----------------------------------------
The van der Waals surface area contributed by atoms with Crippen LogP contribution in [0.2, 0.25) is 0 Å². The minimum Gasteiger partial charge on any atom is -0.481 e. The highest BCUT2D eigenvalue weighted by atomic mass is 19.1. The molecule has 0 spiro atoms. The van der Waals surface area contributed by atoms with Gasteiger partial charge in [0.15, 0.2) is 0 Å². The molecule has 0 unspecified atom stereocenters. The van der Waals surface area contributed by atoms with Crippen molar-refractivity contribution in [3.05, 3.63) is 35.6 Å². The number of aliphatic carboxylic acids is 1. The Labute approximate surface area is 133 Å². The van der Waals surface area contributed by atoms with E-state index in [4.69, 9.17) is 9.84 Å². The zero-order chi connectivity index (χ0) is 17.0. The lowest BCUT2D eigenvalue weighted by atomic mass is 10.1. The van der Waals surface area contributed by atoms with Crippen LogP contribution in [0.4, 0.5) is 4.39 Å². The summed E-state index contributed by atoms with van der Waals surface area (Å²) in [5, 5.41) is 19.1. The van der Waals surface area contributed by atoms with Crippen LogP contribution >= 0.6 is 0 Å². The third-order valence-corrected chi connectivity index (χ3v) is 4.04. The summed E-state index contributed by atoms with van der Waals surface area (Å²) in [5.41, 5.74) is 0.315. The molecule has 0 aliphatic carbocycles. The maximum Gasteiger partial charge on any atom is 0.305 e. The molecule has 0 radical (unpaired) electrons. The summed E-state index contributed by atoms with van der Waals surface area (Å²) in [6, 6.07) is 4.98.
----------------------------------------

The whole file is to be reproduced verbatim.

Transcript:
The van der Waals surface area contributed by atoms with Crippen LogP contribution in [0.2, 0.25) is 0 Å². The minimum Gasteiger partial charge on any atom is -0.481 e. The highest BCUT2D eigenvalue weighted by atomic mass is 19.1. The molecule has 0 spiro atoms. The van der Waals surface area contributed by atoms with Gasteiger partial charge in [0.15, 0.2) is 0 Å². The molecule has 0 unspecified atom stereocenters. The van der Waals surface area contributed by atoms with Crippen molar-refractivity contribution in [3.05, 3.63) is 35.6 Å². The number of aliphatic carboxylic acids is 1. The Labute approximate surface area is 133 Å². The van der Waals surface area contributed by atoms with E-state index in [4.69, 9.17) is 9.84 Å². The zero-order chi connectivity index (χ0) is 17.0. The lowest BCUT2D eigenvalue weighted by atomic mass is 10.1. The van der Waals surface area contributed by atoms with Crippen LogP contribution in [0.4, 0.5) is 4.39 Å². The summed E-state index contributed by atoms with van der Waals surface area (Å²) in [5, 5.41) is 19.1. The van der Waals surface area contributed by atoms with Crippen LogP contribution >= 0.6 is 0 Å². The third-order valence-corrected chi connectivity index (χ3v) is 4.04. The summed E-state index contributed by atoms with van der Waals surface area (Å²) in [5.41, 5.74) is 0.315. The molecule has 0 aliphatic carbocycles. The maximum Gasteiger partial charge on any atom is 0.305 e. The molecule has 0 radical (unpaired) electrons. The summed E-state index contributed by atoms with van der Waals surface area (Å²) in [6, 6.07) is 4.98.